fertility. So with the forests. We are
over the verge of a timber famine in
this counlry, and it is unpardonable
for the nation or tho states to permit
any further cutting of our timber save
in accordance with a system which
will provide that the next generation
shall see the timber increased instead
of diminished. ' ' --
Can Add to I'rortuctlvcne.
"Moreover, we can , add enormous
tracts of the most valuable possible
agricultural land to the national do
main by irrigation in the arid and
semi-arid regions and by drainage of
great tracts of swamp laud in the
humid regions. We can enormously in
crease our transportation facilities "by
the canalization of our rivers so as to
complete a great system of waterways
on the Pacific, Atlantic and gulf coasts
and in the. Mississippi valley, from the
great plains to the Alleghenies aud
from the northern lakes to the mouth
of the mighty Father of Waters. But
all these various uses of our natural
resources are so closely connected that
they should be coordinated, and should
be treated as part of one coherent
plan and not in haphazard and piece
"Any right thinking father earnest
ly desires and strives to leave his son
both an untarnished name and a rea
sonable equipment for the struggle of
life. So this nation as & whole should
earnestly desire and strive to leave to
the next generation the national honor
unstained and the natural resources
Ol hern. Follow Prrwhlrnt.
The president was followed by ad
dresses by Andrew Carnegie, Dr. I. C.
White, and John Mitchell;
Hold a Reception. ,
The president was, frequently inter
rupted by. applause and cheers. A
committee on resolutions was appoint
ed, and the first session; ended at noon
Subsequently the president and vice
president gave an informal reception,
after which they, .with the governors
and specially invited guests assembled
on the Whito house portico where sev
eral group photographs .were made.
THREE RIVALS ARE CHUMMY
Bryan, Johnson and Fairbanks Journey
. , f Together to Washington. .
Upper Sandusky, , Qhio, May 13.-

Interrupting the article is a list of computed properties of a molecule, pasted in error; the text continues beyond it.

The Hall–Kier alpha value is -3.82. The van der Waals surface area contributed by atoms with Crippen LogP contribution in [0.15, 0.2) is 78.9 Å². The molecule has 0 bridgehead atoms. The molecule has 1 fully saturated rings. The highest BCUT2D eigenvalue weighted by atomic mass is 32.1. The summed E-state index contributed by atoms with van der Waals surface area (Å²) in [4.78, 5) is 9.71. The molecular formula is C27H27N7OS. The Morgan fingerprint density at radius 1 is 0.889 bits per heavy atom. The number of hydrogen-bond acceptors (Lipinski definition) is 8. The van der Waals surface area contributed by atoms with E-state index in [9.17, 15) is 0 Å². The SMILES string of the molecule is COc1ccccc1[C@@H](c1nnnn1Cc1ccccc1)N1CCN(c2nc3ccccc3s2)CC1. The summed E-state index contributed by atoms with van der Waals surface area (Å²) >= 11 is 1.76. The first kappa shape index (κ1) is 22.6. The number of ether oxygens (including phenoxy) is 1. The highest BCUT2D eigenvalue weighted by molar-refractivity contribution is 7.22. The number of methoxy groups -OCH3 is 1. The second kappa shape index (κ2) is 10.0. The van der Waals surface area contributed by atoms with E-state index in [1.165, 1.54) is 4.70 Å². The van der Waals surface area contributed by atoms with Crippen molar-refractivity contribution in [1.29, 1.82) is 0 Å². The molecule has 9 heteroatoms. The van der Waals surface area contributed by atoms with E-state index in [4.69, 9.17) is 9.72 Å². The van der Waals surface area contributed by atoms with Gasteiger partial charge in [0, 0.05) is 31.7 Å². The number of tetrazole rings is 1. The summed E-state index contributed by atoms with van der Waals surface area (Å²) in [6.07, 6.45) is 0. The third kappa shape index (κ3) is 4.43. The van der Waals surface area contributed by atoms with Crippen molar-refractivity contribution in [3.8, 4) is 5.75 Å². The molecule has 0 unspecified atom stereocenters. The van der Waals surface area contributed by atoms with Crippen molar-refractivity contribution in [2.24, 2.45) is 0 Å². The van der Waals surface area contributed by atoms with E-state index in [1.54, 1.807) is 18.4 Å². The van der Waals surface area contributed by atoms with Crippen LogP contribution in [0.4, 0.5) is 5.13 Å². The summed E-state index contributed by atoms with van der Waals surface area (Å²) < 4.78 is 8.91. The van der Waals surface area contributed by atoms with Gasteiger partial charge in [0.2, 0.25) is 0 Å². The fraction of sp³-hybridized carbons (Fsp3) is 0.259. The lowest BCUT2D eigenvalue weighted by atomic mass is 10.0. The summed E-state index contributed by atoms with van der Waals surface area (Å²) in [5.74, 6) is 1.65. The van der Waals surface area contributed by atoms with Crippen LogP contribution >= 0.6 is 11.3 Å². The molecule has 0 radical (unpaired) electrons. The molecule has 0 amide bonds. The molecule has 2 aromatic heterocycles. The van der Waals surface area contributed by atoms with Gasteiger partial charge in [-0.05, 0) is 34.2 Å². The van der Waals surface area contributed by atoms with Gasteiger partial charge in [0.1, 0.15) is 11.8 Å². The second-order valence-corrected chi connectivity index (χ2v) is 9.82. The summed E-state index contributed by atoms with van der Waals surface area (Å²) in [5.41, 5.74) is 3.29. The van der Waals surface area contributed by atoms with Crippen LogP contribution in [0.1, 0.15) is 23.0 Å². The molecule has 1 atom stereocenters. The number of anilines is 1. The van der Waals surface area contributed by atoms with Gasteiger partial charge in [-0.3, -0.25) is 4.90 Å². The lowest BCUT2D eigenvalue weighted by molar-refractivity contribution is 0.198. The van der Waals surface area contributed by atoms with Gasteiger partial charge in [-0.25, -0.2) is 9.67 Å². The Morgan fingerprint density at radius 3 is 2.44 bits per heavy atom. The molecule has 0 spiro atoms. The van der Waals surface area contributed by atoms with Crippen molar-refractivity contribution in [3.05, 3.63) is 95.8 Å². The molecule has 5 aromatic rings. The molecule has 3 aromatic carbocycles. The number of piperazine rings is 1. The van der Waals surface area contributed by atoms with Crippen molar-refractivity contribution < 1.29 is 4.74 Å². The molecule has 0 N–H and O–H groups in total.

When the Pennsylvania train stopped
here at S;30 yesterday morning Wil
tiam Jennings- Bryan, Governor John
A. Johnson of Minnesota,- and Vice
President Fairbanks were at breakfast
in the diner. The train wa3 here sev
eral minutes " while "passengers and
baggage were being, transferred. They
said Ihey had boarded the train at Chi
cago Monday night,' each ignorant of
the others presence.' Their meeting
was most cordial and they decided at
once to make'tbeir'trip to Washington
as mutually enjoyable as possible. - '
THAT H AT AT THE , BALL GAME
N ( TAOSTFtltvES. 'II TJ-
IF MY HA"t"i V . 1 AND t-M-J J '
s -E &AV? m w&-fi) cake- WMfrsk
SS'i routs JMa trt5.r7f MttNr fcjj
BRYAN URGES FRIENDS TO MAKE NO
STAND TO GET MINNESOTA SUPPORT
Reports of Impending Clash With J)hnson in State Seem Un
founded Fairbanks Stays in Race Hughes
Will Not Take Second Place.
St. Paul, Minn.. May 13. it was per
sistently rumored today William J.
Bryan had sent word to his lieuten
ants in this stale to act in a conserv
ative manner in making a light against
the candidacy of Governor Johnson
for the democratic nomination. The
report could not be confirmed.
Bryan leaders were in conference
the greater part of the day and refus
ed to say what action had been de
termined upon. They declared the
story that they intended to hold a
rump convention tomorrow in the
event, of their , losing., oirt in the con
tests before the committee on creden
tials is premature.
Knlrhnnkn Hacker Confident.
Indianapolis, Ind., May 13. Joseph
B. Kealing, one of the political mana
gers for Vice President Charles W.
Fairbanks, has issued the following
"There is not a word of truth in the
report sent out from Washington last
night that the field was to be left open
for Taft. Those reiorts arc sent out
to mislead the public in regard to real
Indiana will present tjie name of
Vice President Jairbanks to the re
publican national convention in June,
and he has a better chance for the
nomination today than at any time
since the campaign began."
fio Second I'lnce for HugheM.
New York, May 13. Governor
Hughes in a letter to General Stewart
L. Woodford announces formally that
he would not be able to accept a nom
ination for the vice presidency and
even if elected could not serve. The
Contest . Between Debs and Haywood
So Keen Neither May Be
Chicago, May 13. Delegates to the
socialist national convention in ses
sion here made In tie progress yester
day in the direction of an agreement
on policies or candidates. The greater
part of the brief session held yesterday
afternoon was devoted to arguments
b representatives of contesting dele
gations from western states. In and
out of convention, the contest between
Eugene V. Debs and William D. Hay
wood for the presidential nomination
was -the subject 'of much discussiou
and probabilities are neither -will be
The-committee on platform put in
a busy session last night. Thfej ideas of
its members are-said to be widely di
vergent and it is thought a hot fight
is brewing over platform declarations
RAILROADS HONOR MURPHY
All Work Stops During Funeral of Late
! . ' Officer of Queen & Crescent.
Cincinnati,' Ohio, May 13. As the
C ' . 1 . . . 1 - it 1 J 11m.
uuierai cortege wnu me oouy 01 w up;
liam Murphy, vice president' of the
Queen and Crescent line and nresident
of several other railroad's was proceed